CHEAP EATS At a pretty good restaurant in a small town, other side of the mountains, we were greeted and seated by a small boy, age 9, 10, 11 tops. We looked at each other, looked at the kid, looked at each other, shrugged, and followed him to our table.
"Can I get you anything to drink?" he said.
We had just emerged from Death Valley, where the heat was intense and the scenery surreal, and milk was the last thing on our minds.
"Um, what kind of lemonades do you have?" I said, scanning the menu very quickly. It was an inside joke between me and me one of my specialties.
Romeo ordered a beer. He lives in Germany, and his favorite brew is Sierra Nevada Pale Ale.
Well, we were doing it. Setting up camp together, if not house. After a few days of cooking on fires, sleeping in tents, squatting in the bushes, and not washing at all, Romeo said he felt like he had got to meet Dan Leone. He said he liked him OK, but maybe we should get a motel room for one night.
I agreed. It was weird to be cut in half like that and, though I have never been one to run from weirdness, I do prefer speaking of myself in the first person. A bath seemed like a very good idea.
A bath, a pluck, a night of mattressousness, change of clothes in the morning, and I would be myself again. But first, while I was still Dan Leone, I had to order a buffalo burger with bacon, cheese, barbecue sauce, and chili on it, because … I mean, come on, were we or were we not a couple of smelly cowboygirls just in from a roundup?
Of course we were. The more interesting question is what was the fuck re: the fourth- or fifth-grade waitchild. Sixth-grade tops. Do we have child labor laws here? My German wanted to know. I think so, I thought, but maybe they don’t apply to family-run restaurants in tiny middle-of-nowhere towns. Clearly that was what this was, a family. There was a strong resemblance between the kid, a slightly older kid also waiting tables, a slightly-older-than-that kid, and the cat in charge, their father, who seemed too young to have three kids, including at least one teenager, so maybe he was the oldest brother, I don’t know.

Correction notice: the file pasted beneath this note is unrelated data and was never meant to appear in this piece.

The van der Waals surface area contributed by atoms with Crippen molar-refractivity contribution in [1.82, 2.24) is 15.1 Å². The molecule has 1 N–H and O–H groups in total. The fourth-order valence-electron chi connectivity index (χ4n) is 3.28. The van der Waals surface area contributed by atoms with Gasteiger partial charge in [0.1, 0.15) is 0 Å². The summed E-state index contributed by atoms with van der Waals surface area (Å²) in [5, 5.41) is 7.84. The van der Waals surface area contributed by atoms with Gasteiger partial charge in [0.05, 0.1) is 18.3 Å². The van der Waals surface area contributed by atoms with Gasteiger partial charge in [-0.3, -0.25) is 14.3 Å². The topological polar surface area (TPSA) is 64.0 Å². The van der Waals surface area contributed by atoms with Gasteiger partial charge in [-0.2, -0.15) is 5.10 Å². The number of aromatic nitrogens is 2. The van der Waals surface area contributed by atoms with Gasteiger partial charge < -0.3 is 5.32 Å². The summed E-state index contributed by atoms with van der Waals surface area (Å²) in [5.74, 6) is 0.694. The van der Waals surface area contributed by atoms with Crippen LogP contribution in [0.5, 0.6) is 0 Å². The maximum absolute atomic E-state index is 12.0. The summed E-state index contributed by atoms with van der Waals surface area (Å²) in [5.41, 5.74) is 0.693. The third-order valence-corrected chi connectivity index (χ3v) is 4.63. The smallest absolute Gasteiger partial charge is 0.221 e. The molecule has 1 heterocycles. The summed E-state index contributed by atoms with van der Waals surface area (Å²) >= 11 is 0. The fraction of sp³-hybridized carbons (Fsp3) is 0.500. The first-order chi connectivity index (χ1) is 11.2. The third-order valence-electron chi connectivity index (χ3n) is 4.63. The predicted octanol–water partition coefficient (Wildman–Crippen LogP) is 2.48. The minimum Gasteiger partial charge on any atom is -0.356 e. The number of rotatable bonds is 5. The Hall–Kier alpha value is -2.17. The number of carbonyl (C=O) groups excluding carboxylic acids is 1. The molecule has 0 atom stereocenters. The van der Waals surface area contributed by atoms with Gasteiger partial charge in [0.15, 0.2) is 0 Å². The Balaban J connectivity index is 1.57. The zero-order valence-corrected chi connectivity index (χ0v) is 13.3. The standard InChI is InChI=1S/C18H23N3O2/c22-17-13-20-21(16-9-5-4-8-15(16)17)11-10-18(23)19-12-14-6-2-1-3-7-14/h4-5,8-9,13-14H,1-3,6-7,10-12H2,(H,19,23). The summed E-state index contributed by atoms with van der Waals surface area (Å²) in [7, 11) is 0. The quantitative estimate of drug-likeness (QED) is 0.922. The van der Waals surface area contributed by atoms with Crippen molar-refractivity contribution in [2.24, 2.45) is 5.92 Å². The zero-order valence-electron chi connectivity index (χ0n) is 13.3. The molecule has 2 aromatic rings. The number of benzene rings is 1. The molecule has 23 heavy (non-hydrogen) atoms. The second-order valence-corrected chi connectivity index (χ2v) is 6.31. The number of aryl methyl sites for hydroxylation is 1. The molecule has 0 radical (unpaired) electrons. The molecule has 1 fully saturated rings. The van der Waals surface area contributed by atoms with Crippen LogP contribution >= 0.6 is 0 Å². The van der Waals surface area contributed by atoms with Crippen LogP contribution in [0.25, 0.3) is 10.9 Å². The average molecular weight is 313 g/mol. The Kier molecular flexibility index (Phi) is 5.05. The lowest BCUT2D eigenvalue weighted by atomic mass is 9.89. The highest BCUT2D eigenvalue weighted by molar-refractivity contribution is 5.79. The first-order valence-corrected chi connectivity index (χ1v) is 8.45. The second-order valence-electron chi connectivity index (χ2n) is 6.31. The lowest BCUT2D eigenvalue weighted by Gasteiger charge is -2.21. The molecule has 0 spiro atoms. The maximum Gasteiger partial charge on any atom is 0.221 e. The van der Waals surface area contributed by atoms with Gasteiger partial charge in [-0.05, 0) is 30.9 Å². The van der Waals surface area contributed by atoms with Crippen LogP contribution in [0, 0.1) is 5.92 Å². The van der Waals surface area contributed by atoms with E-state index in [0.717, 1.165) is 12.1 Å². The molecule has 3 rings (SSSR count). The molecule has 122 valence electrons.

Anyway, it was a school night.
And I still can’t decide if the whole thing was cute or creepy, so I’ll just tell you that the burger was great. Even though it may well be mean, unfair, and irresponsible of me to tell you so, according to a whole pile of e-style mail waiting for me upon my return to civilization.
Apparently a popular restaurant that I slagged a couple weeks ago is run by a positive force in the community, and so therefore I shouldn’t say anything bad about their carne asada. Which sucked. But most of the people who called for my resignation, apologies, do-overs, and so forth, admitted that they were vegetarians, and so presumably have never had the carne asada (which sucks) at their favorite restaurant.
Really, I doubt I’ll like the vegetarian food there either, because the rice and beans didn’t impress me and the salsa was even worse than the meat, but I am nothing if not a good sport. I will re-review the Sunrise, and I will order something vegetarian this time, provided one of the vegetarians calling for my head/job/apology agrees to a) pay for it, and b) sit across from me and eat carne asada.
You’ll get your do-over, and I’ll get to watch a vegetarian eat meat. Which is one of my favorite pastimes.
Just so you know though: I’ll say exactly what I think about anything I eat, I don’t care if Jesus Hisself runs the joint. I calls ’em like I tastes ’em, and if I don’t like His bread and wine, or carne asada …
Oh, but I did like that buffalo burger, very much. What a shame, that a child labor law scofflaw and/or mean dad can be a better cook than a sweetie-pie.
MOUNT WHITNEY RESTAURANT
Daily: 6 a.m.9 p.m.
227 S. Main, Lone Pine
Beer & wine
L.E. Leone’s new book is Big Bend (Sparkle Street Books), a collection of short fiction.